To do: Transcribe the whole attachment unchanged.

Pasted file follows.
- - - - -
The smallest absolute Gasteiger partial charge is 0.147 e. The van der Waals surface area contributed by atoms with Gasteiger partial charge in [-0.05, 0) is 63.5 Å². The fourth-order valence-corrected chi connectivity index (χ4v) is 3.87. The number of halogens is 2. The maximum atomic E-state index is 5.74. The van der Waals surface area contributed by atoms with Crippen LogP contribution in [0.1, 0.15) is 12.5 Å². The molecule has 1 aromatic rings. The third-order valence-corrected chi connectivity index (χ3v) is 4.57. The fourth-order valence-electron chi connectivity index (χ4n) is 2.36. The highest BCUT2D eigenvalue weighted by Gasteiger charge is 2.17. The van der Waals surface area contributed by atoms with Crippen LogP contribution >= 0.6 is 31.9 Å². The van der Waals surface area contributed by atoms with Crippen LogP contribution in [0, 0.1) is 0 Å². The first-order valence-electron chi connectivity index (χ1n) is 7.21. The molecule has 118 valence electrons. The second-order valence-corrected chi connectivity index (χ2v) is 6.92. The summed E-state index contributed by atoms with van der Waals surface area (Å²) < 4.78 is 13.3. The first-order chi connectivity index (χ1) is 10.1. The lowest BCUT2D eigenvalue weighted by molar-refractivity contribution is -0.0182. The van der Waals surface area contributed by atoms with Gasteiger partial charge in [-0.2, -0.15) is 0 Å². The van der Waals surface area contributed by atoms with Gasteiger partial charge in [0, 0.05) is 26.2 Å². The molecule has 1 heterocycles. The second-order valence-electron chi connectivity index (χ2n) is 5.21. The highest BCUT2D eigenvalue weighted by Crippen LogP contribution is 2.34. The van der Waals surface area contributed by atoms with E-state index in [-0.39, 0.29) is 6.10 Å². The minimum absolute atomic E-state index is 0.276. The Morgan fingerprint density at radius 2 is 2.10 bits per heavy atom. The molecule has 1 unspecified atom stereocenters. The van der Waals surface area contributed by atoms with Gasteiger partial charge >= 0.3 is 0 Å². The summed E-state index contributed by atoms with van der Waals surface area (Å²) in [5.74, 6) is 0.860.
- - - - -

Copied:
The smallest absolute Gasteiger partial charge is 0.147 e. The van der Waals surface area contributed by atoms with Gasteiger partial charge in [-0.05, 0) is 63.5 Å². The fourth-order valence-corrected chi connectivity index (χ4v) is 3.87. The number of halogens is 2. The maximum atomic E-state index is 5.74. The van der Waals surface area contributed by atoms with Crippen LogP contribution in [0.1, 0.15) is 12.5 Å². The molecule has 1 aromatic rings. The third-order valence-corrected chi connectivity index (χ3v) is 4.57. The fourth-order valence-electron chi connectivity index (χ4n) is 2.36. The highest BCUT2D eigenvalue weighted by Gasteiger charge is 2.17. The van der Waals surface area contributed by atoms with Crippen LogP contribution >= 0.6 is 31.9 Å². The van der Waals surface area contributed by atoms with Crippen LogP contribution in [0, 0.1) is 0 Å². The first-order valence-electron chi connectivity index (χ1n) is 7.21. The molecule has 118 valence electrons. The second-order valence-corrected chi connectivity index (χ2v) is 6.92. The summed E-state index contributed by atoms with van der Waals surface area (Å²) < 4.78 is 13.3. The first-order chi connectivity index (χ1) is 10.1. The lowest BCUT2D eigenvalue weighted by molar-refractivity contribution is -0.0182. The van der Waals surface area contributed by atoms with Gasteiger partial charge in [-0.2, -0.15) is 0 Å². The van der Waals surface area contributed by atoms with Gasteiger partial charge in [0, 0.05) is 26.2 Å². The molecule has 1 heterocycles. The second-order valence-electron chi connectivity index (χ2n) is 5.21. The highest BCUT2D eigenvalue weighted by Crippen LogP contribution is 2.34. The van der Waals surface area contributed by atoms with E-state index in [-0.39, 0.29) is 6.10 Å². The minimum absolute atomic E-state index is 0.276. The Morgan fingerprint density at radius 2 is 2.10 bits per heavy atom. The molecule has 1 unspecified atom stereocenters. The van der Waals surface area contributed by atoms with Gasteiger partial charge >= 0.3 is 0 Å². The summed E-state index contributed by atoms with van der Waals surface area (Å²) in [5.74, 6) is 0.860.